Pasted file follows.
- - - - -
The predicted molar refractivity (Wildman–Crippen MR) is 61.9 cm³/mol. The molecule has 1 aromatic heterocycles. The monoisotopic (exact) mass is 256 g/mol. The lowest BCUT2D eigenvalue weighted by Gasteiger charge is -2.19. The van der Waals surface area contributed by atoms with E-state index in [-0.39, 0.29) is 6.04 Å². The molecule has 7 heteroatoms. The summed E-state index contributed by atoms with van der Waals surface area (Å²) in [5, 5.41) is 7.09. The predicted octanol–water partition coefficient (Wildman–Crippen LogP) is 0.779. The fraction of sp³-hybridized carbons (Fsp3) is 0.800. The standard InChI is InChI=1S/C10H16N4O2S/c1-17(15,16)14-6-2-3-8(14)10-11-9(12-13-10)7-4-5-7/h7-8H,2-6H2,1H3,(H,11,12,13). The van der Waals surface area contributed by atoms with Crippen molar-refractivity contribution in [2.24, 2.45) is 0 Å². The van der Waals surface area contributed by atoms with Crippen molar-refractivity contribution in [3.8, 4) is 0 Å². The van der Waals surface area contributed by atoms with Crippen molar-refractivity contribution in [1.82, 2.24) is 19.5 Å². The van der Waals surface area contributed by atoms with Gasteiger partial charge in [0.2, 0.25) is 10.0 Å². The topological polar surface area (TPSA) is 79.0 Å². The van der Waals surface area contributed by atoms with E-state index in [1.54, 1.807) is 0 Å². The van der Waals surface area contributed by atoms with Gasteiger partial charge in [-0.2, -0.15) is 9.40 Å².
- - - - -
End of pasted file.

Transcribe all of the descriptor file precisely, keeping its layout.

The predicted molar refractivity (Wildman–Crippen MR) is 61.9 cm³/mol. The molecule has 1 aromatic heterocycles. The monoisotopic (exact) mass is 256 g/mol. The lowest BCUT2D eigenvalue weighted by Gasteiger charge is -2.19. The van der Waals surface area contributed by atoms with E-state index in [-0.39, 0.29) is 6.04 Å². The molecule has 7 heteroatoms. The summed E-state index contributed by atoms with van der Waals surface area (Å²) in [5, 5.41) is 7.09. The predicted octanol–water partition coefficient (Wildman–Crippen LogP) is 0.779. The fraction of sp³-hybridized carbons (Fsp3) is 0.800. The standard InChI is InChI=1S/C10H16N4O2S/c1-17(15,16)14-6-2-3-8(14)10-11-9(12-13-10)7-4-5-7/h7-8H,2-6H2,1H3,(H,11,12,13). The van der Waals surface area contributed by atoms with Crippen molar-refractivity contribution in [2.24, 2.45) is 0 Å². The van der Waals surface area contributed by atoms with Crippen molar-refractivity contribution in [3.8, 4) is 0 Å². The van der Waals surface area contributed by atoms with Crippen molar-refractivity contribution in [1.82, 2.24) is 19.5 Å². The van der Waals surface area contributed by atoms with Gasteiger partial charge in [0.2, 0.25) is 10.0 Å². The topological polar surface area (TPSA) is 79.0 Å². The van der Waals surface area contributed by atoms with E-state index in [1.54, 1.807) is 0 Å². The van der Waals surface area contributed by atoms with Gasteiger partial charge in [-0.2, -0.15) is 9.40 Å².